Though they usually start in the kitchen, I am amazed at where I will step on them.  This Puff travel is facilitated by older sisters who will bring Puffs to babies in many locations in our home.  And then I step on them.  Inevitably.

But, who am I to deny Puffs from these faces?  Not on my watch.


This is the soundtrack of my life.  Well, these sounds and Frozen music, obviously.

Friday, January 24, 2014


Last year, we found out about the twins and normal life ceased to exist.  I did not plan for meals.  It was like food happened to us, and I am still not exactly sure what we ate from about March 25 to late December of this year.  The meal calendar that lives on our refrigerator was stuck on the week that  the life storm of twins came through - much like the calendar at the glass factory when a storm wiped it out.  People graciously brought us meals for several months, and I know we've had a lot of CFA, but other than that, it has been pretty patch work.

So, at the beginning of this month, I decided it was time to reclaim dinner time.  I am capable of making meal plans, and it is so helpful when I actually do it.  I don't run into the constant problem of 4 p.m. reoccurring every day, like it so often does, and me not having any clue what we will eat for dinner that evening.  And, it seems like the people at my house expect to eat dinner every single night.  So high maintenance.

I looked back in my Evernote from last January.  Side note: do you use Evernote?  If not, then you should.  It's like a magical note keeper/life organizer/list maker app that you can use on your phone and computer.  I especially like to use it when I am party planning to keep track of everything, and it has proven its worth in the meal planning biz as well.

This is what it looks like when pulled up online.

Screen Shot 2014-01-24 at 3.59.47 PM

I plan for three weeks at a time, and I have figured out that actually cooking 3 meals in a week is what works for us.  We usually eat out for one dinner a week, and eat at CFA for another one, and the other nights we can do leftovers or breakfast for dinner or pull out a freezer meal.  I like a lot of variety, so I went back to Pinterest and looked at the fun recipes that I have pinned, and I put those links into the Evernote, so I can pull them up from my phone while cooking.  This works well for me, and I love it.  It has felt really good to have a plan again, and we are certainly eating much better than we were.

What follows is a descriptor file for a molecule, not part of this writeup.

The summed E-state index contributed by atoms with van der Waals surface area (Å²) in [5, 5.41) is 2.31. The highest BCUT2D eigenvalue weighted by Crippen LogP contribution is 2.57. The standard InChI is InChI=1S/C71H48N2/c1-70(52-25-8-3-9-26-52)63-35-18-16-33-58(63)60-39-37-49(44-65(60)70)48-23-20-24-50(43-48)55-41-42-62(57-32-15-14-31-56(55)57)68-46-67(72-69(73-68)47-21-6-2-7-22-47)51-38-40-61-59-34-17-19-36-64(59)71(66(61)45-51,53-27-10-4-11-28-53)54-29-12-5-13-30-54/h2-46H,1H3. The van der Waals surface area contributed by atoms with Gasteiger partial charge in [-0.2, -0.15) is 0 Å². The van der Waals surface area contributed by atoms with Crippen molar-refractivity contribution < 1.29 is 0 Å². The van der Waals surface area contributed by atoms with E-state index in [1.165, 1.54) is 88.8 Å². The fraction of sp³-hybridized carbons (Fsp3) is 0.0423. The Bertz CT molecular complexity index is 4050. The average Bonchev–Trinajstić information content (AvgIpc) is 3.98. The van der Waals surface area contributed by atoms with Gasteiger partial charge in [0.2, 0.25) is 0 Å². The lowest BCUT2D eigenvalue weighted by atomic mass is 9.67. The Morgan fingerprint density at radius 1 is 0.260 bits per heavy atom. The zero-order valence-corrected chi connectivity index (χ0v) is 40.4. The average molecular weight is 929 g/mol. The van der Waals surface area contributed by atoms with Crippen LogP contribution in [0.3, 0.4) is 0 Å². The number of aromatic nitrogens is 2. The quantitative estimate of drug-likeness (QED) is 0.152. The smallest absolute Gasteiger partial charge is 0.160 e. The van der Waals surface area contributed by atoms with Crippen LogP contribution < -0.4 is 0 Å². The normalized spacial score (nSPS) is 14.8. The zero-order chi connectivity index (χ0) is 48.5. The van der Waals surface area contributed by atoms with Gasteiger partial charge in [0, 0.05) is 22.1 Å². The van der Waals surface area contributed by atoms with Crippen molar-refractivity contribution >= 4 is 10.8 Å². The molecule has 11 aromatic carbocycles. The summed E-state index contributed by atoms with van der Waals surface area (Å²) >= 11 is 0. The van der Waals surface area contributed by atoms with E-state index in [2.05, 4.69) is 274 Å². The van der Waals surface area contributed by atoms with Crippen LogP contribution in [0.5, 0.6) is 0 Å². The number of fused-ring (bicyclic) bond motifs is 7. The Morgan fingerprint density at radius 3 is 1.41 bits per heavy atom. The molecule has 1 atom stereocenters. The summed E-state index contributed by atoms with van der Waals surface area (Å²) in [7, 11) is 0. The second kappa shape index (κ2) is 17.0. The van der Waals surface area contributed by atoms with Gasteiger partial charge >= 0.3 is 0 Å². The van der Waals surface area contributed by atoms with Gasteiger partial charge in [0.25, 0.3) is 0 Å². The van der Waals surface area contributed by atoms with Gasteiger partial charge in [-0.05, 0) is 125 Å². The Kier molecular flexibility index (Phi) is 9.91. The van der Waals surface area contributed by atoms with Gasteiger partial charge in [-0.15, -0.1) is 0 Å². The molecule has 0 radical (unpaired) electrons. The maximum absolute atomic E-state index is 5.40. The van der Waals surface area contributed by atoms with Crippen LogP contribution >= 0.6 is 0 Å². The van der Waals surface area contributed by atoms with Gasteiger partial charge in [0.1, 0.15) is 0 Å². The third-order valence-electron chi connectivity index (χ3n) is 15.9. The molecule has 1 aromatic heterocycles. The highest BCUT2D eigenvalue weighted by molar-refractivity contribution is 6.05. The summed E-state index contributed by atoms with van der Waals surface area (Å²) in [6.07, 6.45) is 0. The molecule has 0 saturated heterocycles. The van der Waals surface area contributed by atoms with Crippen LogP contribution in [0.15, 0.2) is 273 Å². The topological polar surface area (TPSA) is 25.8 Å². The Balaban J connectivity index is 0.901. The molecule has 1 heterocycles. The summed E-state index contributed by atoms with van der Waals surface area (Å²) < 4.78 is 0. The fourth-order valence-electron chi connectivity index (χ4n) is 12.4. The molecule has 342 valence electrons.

Some of the things we've had in the last three weeks that I rediscovered a love for and would highly recommend are:
Grilled Pork Chops with Balsamic Caramelized Pears
Spinach Tortillini Soup
Panera's Stove Top Mac N Cheese
Tiramisu Toffee Dessert

In other food related news, I bought a food dehydrator.  Here was my reasoning.  Yogurt Melts are expensive, even the off brand.  I thought to myself, there has to be a way to make these cheaper, and with four kids eating them, I need to.  After researching at-home-freeze-drying, which is not a thing, I discovered that you can dehydrate yogurt.  I don't think my first attempt is going to be successful.  I forgot to look up instructions until after I had already put the yogurt on the paper.  All sites recommended lightly greasing the paper beforehand.  So, then I sprayed Pam onto the yogurt drops in a desperate attempt to save them.  They are drying right now, but I don't think it's going to work out.  However, there is great hope for the future, and since the dehydrator cost me $30 on Amazon, if I make enough Yogurt Melts to fill 10 bags worth, I will regain my investment.


I would like to figure out how to dehydrate other stuff too, but I haven't gotten that far.  I also didn't account for the bulk of the thing, and I am not sure where it will be stored when not in use.  These are serious first world problems.

Well - if you were needing some inspiration to start meal planning, I hope this helped!  And, if you were going to start making your own yogurt melts with a dehydrator, I hope you have been warned against randomly spraying Pam over yogurt.  It does not look appealing.